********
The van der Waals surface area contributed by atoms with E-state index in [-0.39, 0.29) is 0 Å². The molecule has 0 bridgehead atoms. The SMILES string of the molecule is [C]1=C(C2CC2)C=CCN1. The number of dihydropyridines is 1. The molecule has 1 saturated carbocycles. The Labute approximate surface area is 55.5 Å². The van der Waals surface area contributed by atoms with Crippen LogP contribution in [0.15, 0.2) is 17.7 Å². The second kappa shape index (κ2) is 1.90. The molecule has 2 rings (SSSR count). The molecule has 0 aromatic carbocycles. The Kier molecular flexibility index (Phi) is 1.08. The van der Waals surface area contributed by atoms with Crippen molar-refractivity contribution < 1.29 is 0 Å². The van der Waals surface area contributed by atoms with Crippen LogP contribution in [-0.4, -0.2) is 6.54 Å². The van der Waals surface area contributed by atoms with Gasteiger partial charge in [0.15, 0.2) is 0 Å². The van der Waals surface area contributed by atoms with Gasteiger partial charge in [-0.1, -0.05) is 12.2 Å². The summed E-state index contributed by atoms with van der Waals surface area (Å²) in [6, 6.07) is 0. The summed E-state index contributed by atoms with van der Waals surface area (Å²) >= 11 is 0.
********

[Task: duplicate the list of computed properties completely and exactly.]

The van der Waals surface area contributed by atoms with E-state index in [-0.39, 0.29) is 0 Å². The molecule has 0 bridgehead atoms. The SMILES string of the molecule is [C]1=C(C2CC2)C=CCN1. The number of dihydropyridines is 1. The molecule has 1 saturated carbocycles. The Labute approximate surface area is 55.5 Å². The van der Waals surface area contributed by atoms with Crippen LogP contribution in [0.15, 0.2) is 17.7 Å². The second kappa shape index (κ2) is 1.90. The molecule has 2 rings (SSSR count). The molecule has 0 aromatic carbocycles. The Kier molecular flexibility index (Phi) is 1.08. The van der Waals surface area contributed by atoms with Crippen molar-refractivity contribution < 1.29 is 0 Å². The van der Waals surface area contributed by atoms with Crippen LogP contribution in [-0.4, -0.2) is 6.54 Å². The van der Waals surface area contributed by atoms with Gasteiger partial charge in [0.15, 0.2) is 0 Å². The van der Waals surface area contributed by atoms with Gasteiger partial charge in [-0.1, -0.05) is 12.2 Å². The summed E-state index contributed by atoms with van der Waals surface area (Å²) in [6, 6.07) is 0. The summed E-state index contributed by atoms with van der Waals surface area (Å²) >= 11 is 0.